In sports as in life how you interpret or explain negative and positive events is crucial. This largely depends on your so-called ‘explanatory style’. Like a simple general example, it is how you see the glass – half empty or half full?
Last time I wrote about self-talk and its importance for so many things in our lives: our beliefs, our actions, our presence, our confidence. For example, positive, encouraging, task and solutions-oriented self-talk, can boost your confidence and performance.
Do you remember a Nike commercial called “Reincarnate Now” when a runner starts an inner dialog in his head between the part of him that wants to stop running and the part of him that wants to continue?
As mentioned last time, imagery is a very useful and beneficial mental training technique for many different reasons. It can be used as additional off-court training for various performance areas, such as skills development, rehearsal, and mastering; tactical rehearsal & positioning; game management; problem-solving; recovery after injury, and many others. Whether you are a player, referee, or coach imagery can help you with your performance.
Today I would like to present one of the most useful techniques of mental training in sports – the technique of visualization and imagery. You may not have realized it, but you’ve probably already used imagery in your life especially when you are thinking about a game you’ll have when you remember the great performance you had the day before, or the missed shot you cannot forget about.
In the mid ‘90s when I was a basketball player, there was an Adidas commercial that had made such an impact on my dedication and motivation that I wrote it as a transcript on a big paper to be visible on the wall in my room.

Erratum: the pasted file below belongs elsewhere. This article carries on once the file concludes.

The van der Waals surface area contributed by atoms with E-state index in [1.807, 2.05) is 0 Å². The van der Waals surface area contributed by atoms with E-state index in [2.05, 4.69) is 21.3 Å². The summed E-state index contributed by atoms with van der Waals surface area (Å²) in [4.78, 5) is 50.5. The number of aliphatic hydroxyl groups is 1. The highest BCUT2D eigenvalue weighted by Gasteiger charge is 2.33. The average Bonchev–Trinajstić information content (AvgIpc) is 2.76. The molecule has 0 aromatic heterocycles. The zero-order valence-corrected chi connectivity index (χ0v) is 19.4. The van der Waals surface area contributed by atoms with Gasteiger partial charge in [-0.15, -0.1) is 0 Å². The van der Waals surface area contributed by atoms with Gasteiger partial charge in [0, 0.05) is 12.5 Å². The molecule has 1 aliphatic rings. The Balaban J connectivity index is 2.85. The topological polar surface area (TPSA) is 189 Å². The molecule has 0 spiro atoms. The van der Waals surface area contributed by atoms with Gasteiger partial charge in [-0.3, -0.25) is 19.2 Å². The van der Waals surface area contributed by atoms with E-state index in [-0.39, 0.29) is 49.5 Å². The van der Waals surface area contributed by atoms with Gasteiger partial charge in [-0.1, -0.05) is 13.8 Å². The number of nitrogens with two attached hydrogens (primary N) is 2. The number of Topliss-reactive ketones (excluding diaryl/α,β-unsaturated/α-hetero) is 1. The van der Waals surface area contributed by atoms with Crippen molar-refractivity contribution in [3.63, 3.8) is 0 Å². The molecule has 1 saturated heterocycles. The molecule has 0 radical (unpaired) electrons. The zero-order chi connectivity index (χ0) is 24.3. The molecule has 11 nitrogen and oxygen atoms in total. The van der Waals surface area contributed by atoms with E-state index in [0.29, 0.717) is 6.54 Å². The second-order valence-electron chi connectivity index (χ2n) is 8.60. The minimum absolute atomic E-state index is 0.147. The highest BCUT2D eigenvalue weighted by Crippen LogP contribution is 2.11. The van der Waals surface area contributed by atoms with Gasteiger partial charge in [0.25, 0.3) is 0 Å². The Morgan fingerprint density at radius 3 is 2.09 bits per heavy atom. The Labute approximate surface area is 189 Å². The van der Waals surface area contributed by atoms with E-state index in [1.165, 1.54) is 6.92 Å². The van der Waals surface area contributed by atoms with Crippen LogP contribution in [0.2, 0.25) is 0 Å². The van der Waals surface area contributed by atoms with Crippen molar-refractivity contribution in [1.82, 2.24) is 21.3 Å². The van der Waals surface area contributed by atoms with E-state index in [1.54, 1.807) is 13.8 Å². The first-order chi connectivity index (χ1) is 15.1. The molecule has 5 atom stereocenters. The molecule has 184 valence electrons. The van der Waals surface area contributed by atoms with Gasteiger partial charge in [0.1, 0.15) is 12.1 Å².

It is the end of the year, the period when most people think about their New Year resolutions. If you are one of them, there is one topic that might serve as your inspiration to the New Year goals – a journey of self-actualization.
To be more specific and explain this interesting topic I will summarize the philosophy of two famous psychologists that wrote about this topic many years ago – Carl Rogers and Abraham Maslow. In their books, they presented the importance of one’s self-actualization process and the benefits of a personally fulfilled individual.
In the previous article, I wrote about emotions and how people generally express their emotions, based on their upbringing, social environment, personality, and the culture they live in. In this article, I would like to write a few things about the rise of emotions during the game. As we are all aware, emotions are expected to appear many times during the game and any situation can be a trigger for various emotions to rise.
In a sports environment many times we witness the rise of emotions, especially in tight score games with eliminating consequences on a stake. These emotions usually differ in intensity and the spectre in which they appear – i.e. joy, excitement, happiness, pride, anger, frustration, sadness – depending on the result of your team and your ability to control your own reactions.
How do people differ from each other? What are the personality types? How do we express them? These are some of the questions we want to answer speaking about important topics – about personality traits and types and characteristics of different people in one team.